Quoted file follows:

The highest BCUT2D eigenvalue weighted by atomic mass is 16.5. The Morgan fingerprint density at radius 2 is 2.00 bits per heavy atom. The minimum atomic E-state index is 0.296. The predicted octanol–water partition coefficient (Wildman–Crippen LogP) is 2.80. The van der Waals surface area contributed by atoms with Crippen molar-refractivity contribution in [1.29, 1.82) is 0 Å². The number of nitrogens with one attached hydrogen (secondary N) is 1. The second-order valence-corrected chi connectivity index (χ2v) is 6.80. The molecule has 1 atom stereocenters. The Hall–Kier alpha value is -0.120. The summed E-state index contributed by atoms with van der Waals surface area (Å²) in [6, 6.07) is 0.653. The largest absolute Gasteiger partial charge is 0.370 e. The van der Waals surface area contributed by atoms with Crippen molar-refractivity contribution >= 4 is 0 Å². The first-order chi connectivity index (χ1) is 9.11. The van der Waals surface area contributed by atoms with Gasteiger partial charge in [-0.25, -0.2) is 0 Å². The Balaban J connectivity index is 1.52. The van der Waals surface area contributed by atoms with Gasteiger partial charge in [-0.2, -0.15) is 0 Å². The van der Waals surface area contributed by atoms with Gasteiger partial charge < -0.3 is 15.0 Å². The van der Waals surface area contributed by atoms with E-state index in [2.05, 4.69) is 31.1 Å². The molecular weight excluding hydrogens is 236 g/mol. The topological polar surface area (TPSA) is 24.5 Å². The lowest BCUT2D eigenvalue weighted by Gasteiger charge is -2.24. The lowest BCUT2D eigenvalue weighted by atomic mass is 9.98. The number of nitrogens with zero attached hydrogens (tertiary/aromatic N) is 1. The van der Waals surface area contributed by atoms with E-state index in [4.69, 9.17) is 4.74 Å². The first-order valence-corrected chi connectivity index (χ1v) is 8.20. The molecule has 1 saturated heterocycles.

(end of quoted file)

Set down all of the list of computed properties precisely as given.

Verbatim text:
The highest BCUT2D eigenvalue weighted by atomic mass is 16.5. The Morgan fingerprint density at radius 2 is 2.00 bits per heavy atom. The minimum atomic E-state index is 0.296. The predicted octanol–water partition coefficient (Wildman–Crippen LogP) is 2.80. The van der Waals surface area contributed by atoms with Crippen molar-refractivity contribution in [1.29, 1.82) is 0 Å². The number of nitrogens with one attached hydrogen (secondary N) is 1. The second-order valence-corrected chi connectivity index (χ2v) is 6.80. The molecule has 1 atom stereocenters. The Hall–Kier alpha value is -0.120. The summed E-state index contributed by atoms with van der Waals surface area (Å²) in [6, 6.07) is 0.653. The largest absolute Gasteiger partial charge is 0.370 e. The van der Waals surface area contributed by atoms with Crippen molar-refractivity contribution >= 4 is 0 Å². The first-order chi connectivity index (χ1) is 9.11. The van der Waals surface area contributed by atoms with Gasteiger partial charge in [-0.25, -0.2) is 0 Å². The Balaban J connectivity index is 1.52. The van der Waals surface area contributed by atoms with Gasteiger partial charge in [-0.2, -0.15) is 0 Å². The van der Waals surface area contributed by atoms with Gasteiger partial charge < -0.3 is 15.0 Å². The van der Waals surface area contributed by atoms with E-state index in [2.05, 4.69) is 31.1 Å². The molecular weight excluding hydrogens is 236 g/mol. The topological polar surface area (TPSA) is 24.5 Å². The lowest BCUT2D eigenvalue weighted by Gasteiger charge is -2.24. The lowest BCUT2D eigenvalue weighted by atomic mass is 9.98. The number of nitrogens with zero attached hydrogens (tertiary/aromatic N) is 1. The van der Waals surface area contributed by atoms with E-state index in [4.69, 9.17) is 4.74 Å². The first-order valence-corrected chi connectivity index (χ1v) is 8.20. The molecule has 1 saturated heterocycles.